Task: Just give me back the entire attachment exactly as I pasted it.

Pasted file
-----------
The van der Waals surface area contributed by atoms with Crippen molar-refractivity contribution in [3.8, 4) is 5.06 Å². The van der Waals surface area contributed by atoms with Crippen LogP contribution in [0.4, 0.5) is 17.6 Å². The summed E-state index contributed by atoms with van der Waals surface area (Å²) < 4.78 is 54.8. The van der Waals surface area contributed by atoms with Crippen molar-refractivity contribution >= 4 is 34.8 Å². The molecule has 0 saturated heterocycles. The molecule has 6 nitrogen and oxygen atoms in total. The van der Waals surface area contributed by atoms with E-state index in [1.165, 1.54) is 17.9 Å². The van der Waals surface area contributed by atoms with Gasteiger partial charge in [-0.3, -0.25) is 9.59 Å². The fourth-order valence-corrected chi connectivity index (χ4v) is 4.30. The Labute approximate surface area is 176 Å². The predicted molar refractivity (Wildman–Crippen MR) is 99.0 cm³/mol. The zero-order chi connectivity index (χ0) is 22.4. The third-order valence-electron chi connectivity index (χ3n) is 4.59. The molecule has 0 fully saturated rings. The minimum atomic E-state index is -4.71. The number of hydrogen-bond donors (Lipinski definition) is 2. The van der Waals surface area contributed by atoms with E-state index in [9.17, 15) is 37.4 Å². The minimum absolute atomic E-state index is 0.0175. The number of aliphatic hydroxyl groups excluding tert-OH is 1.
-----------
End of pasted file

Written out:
The van der Waals surface area contributed by atoms with Crippen molar-refractivity contribution in [3.8, 4) is 5.06 Å². The van der Waals surface area contributed by atoms with Crippen LogP contribution in [0.4, 0.5) is 17.6 Å². The summed E-state index contributed by atoms with van der Waals surface area (Å²) < 4.78 is 54.8. The van der Waals surface area contributed by atoms with Crippen molar-refractivity contribution >= 4 is 34.8 Å². The molecule has 0 saturated heterocycles. The molecule has 6 nitrogen and oxygen atoms in total. The van der Waals surface area contributed by atoms with E-state index in [1.165, 1.54) is 17.9 Å². The van der Waals surface area contributed by atoms with Gasteiger partial charge in [-0.3, -0.25) is 9.59 Å². The fourth-order valence-corrected chi connectivity index (χ4v) is 4.30. The Labute approximate surface area is 176 Å². The predicted molar refractivity (Wildman–Crippen MR) is 99.0 cm³/mol. The zero-order chi connectivity index (χ0) is 22.4. The third-order valence-electron chi connectivity index (χ3n) is 4.59. The molecule has 0 fully saturated rings. The minimum atomic E-state index is -4.71. The number of hydrogen-bond donors (Lipinski definition) is 2. The van der Waals surface area contributed by atoms with E-state index in [9.17, 15) is 37.4 Å². The minimum absolute atomic E-state index is 0.0175. The number of aliphatic hydroxyl groups excluding tert-OH is 1.